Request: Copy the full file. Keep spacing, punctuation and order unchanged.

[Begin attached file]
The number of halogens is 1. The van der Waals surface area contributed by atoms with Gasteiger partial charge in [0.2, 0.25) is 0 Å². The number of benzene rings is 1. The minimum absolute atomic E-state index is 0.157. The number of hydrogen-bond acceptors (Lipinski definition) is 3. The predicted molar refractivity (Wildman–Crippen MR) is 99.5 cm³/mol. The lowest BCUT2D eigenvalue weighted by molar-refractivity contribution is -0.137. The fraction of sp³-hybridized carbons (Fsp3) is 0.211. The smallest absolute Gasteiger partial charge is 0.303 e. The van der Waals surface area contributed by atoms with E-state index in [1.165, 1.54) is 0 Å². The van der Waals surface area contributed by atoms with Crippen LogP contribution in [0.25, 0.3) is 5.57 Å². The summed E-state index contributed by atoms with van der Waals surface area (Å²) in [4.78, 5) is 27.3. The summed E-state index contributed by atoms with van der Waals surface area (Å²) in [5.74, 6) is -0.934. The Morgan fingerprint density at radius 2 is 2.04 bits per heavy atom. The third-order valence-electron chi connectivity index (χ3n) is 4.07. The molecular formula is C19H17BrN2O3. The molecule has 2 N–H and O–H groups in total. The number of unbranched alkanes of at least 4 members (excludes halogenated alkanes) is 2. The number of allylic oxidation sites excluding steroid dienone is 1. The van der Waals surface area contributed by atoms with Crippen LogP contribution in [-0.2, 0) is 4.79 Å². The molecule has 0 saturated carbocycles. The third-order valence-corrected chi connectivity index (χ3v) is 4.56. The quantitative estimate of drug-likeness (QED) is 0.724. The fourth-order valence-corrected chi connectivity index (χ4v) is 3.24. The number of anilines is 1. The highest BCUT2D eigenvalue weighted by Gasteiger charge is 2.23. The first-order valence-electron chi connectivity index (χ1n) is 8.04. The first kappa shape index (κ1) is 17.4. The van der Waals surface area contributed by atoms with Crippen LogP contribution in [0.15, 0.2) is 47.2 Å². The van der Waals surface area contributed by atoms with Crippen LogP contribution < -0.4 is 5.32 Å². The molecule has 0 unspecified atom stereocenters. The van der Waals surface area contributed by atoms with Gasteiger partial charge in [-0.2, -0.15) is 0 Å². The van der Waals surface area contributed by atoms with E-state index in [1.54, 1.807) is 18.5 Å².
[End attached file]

The number of halogens is 1. The van der Waals surface area contributed by atoms with Gasteiger partial charge in [0.2, 0.25) is 0 Å². The number of benzene rings is 1. The minimum absolute atomic E-state index is 0.157. The number of hydrogen-bond acceptors (Lipinski definition) is 3. The predicted molar refractivity (Wildman–Crippen MR) is 99.5 cm³/mol. The lowest BCUT2D eigenvalue weighted by molar-refractivity contribution is -0.137. The fraction of sp³-hybridized carbons (Fsp3) is 0.211. The smallest absolute Gasteiger partial charge is 0.303 e. The van der Waals surface area contributed by atoms with E-state index in [1.165, 1.54) is 0 Å². The van der Waals surface area contributed by atoms with Crippen LogP contribution in [0.25, 0.3) is 5.57 Å². The summed E-state index contributed by atoms with van der Waals surface area (Å²) in [4.78, 5) is 27.3. The summed E-state index contributed by atoms with van der Waals surface area (Å²) in [5.74, 6) is -0.934. The Morgan fingerprint density at radius 2 is 2.04 bits per heavy atom. The third-order valence-electron chi connectivity index (χ3n) is 4.07. The molecular formula is C19H17BrN2O3. The molecule has 2 N–H and O–H groups in total. The number of unbranched alkanes of at least 4 members (excludes halogenated alkanes) is 2. The number of allylic oxidation sites excluding steroid dienone is 1. The van der Waals surface area contributed by atoms with Crippen LogP contribution in [-0.2, 0) is 4.79 Å². The molecule has 0 saturated carbocycles. The third-order valence-corrected chi connectivity index (χ3v) is 4.56. The quantitative estimate of drug-likeness (QED) is 0.724. The fourth-order valence-corrected chi connectivity index (χ4v) is 3.24. The number of anilines is 1. The highest BCUT2D eigenvalue weighted by Gasteiger charge is 2.23. The first-order valence-electron chi connectivity index (χ1n) is 8.04. The first kappa shape index (κ1) is 17.4. The van der Waals surface area contributed by atoms with Crippen LogP contribution in [0.15, 0.2) is 47.2 Å². The van der Waals surface area contributed by atoms with Crippen LogP contribution < -0.4 is 5.32 Å². The molecule has 0 unspecified atom stereocenters. The van der Waals surface area contributed by atoms with Gasteiger partial charge in [-0.2, -0.15) is 0 Å². The van der Waals surface area contributed by atoms with E-state index in [1.54, 1.807) is 18.5 Å².